Cycling and pain in the perineal area: how to prevent it
Pain in the perineal area is perhaps the biggest problem for those who love cycling. It can happen to everyone, both experienced and novice cyclists: for the former, the cause is often due to the many hours spent on the saddle, while for the latter, the motivation lies in the need to get used to the position.
The good news is that pain, redness and furunculosis can be prevented with a few important measures.
Let’s try to analyse the discomforts that most frequently affect the perineal area, trying to identify the causes and, more importantly, how to resolve them.
1. Reddening and chafing
Redness and chafing are one of the biggest saddle-related problems, especially for those who have just started cycling and therefore have not yet developed what used to be called “callus”. In particular, these problems arise from the skin rubbing against the bottom of the shorts, especially in the groin area, aggravated by heavy perspiration.
- Use specific creams for the upper part of the saddle: they have an anti-chafing function and often also contain soothing and anti-bacterial principles.
- Use quality bib shorts choose a good chamois pad, but also a garment with an anatomical “cut” that guarantees an optimal fit. It is also important to choose the right size, as bib shorts that are too wide and loose inevitably tend to move and therefore increases the problems associated with chafing.
2. Pain or swelling in the ischial tuberosity area
The ischial bones are the two points of greatest contact on the saddle, especially for those who pedal in a comfortable position (with little difference in height with respect to the handlebars). Sometimes this develops into oedema due to excessive pressure.
- Choose a suitable saddle for your physical shape and your position on the bike: it is important that the saddle is wide enough to fit your ischial bones.
- Increase the handlebar height difference, as this will allow the pelvis to rotate slightly forward and the weight of the body to shift in part from the ischial bones to the perineal area.
3. Furuncolosis and infections
Furunculosis is another common and very annoying disease for cyclists.
It usually originates from hairs that are pulled out due to continuous rubbing, and grow back under the skin. Other times, it simply originates from subcutaneous infections caused by bacterial action. If the problem occurs frequently, it is advisable to consult a doctor, since in the most severe cases it is necessary to cut the abscess (with the consequent period of prolonged stoppage).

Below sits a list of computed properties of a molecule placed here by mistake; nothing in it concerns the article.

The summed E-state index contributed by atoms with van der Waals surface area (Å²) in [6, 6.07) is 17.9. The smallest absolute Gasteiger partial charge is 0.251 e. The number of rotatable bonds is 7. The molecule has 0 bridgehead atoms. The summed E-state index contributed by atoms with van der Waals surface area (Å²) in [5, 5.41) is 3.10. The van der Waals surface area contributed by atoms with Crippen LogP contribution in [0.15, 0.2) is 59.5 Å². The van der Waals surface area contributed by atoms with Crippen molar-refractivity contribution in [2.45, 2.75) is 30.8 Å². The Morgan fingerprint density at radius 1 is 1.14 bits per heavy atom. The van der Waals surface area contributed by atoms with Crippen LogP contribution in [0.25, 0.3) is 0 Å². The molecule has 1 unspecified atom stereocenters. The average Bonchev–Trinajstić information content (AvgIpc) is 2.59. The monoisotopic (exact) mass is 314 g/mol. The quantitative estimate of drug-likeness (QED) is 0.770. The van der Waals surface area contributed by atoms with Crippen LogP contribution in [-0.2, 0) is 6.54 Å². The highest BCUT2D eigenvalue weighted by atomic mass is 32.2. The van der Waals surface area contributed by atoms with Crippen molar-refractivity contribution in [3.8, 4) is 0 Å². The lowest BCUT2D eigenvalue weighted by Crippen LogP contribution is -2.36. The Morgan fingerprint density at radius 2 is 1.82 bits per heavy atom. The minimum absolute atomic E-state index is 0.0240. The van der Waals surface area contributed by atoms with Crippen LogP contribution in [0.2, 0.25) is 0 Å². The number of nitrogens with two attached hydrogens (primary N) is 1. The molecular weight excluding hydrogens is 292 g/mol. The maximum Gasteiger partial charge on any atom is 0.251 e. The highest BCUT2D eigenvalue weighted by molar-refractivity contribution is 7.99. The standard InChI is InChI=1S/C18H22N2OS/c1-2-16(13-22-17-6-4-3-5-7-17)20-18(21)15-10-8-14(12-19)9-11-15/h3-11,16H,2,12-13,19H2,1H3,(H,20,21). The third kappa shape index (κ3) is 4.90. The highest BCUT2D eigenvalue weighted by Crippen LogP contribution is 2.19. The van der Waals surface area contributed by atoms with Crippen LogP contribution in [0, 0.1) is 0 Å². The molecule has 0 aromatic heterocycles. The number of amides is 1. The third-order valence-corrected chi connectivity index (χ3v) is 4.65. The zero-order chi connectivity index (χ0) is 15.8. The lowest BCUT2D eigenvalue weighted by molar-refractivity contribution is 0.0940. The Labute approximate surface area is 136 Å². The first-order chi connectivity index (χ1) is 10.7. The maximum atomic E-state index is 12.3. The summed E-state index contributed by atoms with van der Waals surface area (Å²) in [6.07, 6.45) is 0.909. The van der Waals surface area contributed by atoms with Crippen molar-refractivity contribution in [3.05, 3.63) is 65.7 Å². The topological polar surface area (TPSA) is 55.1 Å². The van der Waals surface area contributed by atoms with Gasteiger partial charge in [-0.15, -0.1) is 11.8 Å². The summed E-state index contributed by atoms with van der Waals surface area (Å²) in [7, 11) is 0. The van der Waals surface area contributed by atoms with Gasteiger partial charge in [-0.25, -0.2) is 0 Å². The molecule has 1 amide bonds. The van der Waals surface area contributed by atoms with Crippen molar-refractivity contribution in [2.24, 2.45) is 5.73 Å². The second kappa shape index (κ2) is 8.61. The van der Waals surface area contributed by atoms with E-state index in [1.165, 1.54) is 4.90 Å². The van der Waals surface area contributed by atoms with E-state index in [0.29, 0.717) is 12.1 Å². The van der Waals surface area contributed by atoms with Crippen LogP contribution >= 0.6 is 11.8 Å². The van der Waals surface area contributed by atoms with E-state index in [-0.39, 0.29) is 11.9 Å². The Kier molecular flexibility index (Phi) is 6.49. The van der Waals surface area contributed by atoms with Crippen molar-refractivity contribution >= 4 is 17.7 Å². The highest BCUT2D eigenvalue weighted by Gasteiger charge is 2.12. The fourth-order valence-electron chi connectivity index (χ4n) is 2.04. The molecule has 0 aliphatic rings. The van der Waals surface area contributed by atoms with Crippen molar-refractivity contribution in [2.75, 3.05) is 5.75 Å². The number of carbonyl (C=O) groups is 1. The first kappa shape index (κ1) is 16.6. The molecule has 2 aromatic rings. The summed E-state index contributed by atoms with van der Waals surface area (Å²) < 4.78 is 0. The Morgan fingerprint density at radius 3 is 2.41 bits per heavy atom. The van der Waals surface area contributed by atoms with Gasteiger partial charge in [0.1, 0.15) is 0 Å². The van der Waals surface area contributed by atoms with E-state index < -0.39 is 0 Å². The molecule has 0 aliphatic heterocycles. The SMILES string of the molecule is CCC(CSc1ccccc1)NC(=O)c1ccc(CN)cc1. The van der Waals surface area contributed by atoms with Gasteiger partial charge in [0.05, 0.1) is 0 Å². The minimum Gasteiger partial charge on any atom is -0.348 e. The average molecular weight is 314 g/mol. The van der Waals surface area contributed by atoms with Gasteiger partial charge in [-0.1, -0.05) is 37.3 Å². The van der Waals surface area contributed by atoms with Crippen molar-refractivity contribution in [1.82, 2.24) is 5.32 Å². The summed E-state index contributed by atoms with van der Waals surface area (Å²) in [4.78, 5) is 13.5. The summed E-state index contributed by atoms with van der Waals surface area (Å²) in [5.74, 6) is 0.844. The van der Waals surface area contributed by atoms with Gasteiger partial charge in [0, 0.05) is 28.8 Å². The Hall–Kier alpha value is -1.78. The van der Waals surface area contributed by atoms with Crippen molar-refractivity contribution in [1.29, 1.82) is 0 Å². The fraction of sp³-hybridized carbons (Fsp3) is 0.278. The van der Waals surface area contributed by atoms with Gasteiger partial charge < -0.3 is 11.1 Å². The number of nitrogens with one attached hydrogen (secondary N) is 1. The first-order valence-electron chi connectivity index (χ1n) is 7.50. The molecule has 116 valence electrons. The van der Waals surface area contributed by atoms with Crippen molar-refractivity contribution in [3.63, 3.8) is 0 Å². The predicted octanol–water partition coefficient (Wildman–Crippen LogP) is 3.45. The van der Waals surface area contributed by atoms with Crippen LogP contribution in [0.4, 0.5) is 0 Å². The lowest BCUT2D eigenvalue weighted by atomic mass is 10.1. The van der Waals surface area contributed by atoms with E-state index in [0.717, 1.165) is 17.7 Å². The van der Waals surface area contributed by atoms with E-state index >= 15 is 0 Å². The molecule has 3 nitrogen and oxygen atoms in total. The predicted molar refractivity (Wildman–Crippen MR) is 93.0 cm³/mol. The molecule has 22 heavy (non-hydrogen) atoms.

- Attention to personal hygiene in the intimate areas: it is precisely the proliferation of bacteria that facilitates the development of boils. Wash with antibacterial and acid pH soaps before and after exercise.
- Bib shorts and shorts should be washed with each use, preferably with the addition of disinfectants to the normal detergent.
- Use antibacterial and anti-scrub creams, which reduce the risk of boils forming.
- If furunculosis is already in progress, see a doctor with a special cream (based on antibiotics or bactericides). In severe cases it may be necessary to resort to general antibiotic therapy.
4. Genital intorpidiments and pain during urination
If you return from long bicycle rides with “numb” genitals or with more or less intense discomfort during urination, the motivation lies in prolonged and intense compression in the perineal area, resulting in inflammation of the urethra.
- Lower the tip of the saddle by 1 or 2 degrees, to reduce pressure on the perineal area (ideally a total inclination of 7/8 degrees).
- Slightly reduce the height difference between the saddle and handlebars, a more upright posture on the bike shifts the pressure from the perineal area to the ischial bones.
- Choose a saddle with a hole or central channel.
- Rise more frequently on the pedals and change position from time to time, to relieve pressure and help restore circulation to the affected areas.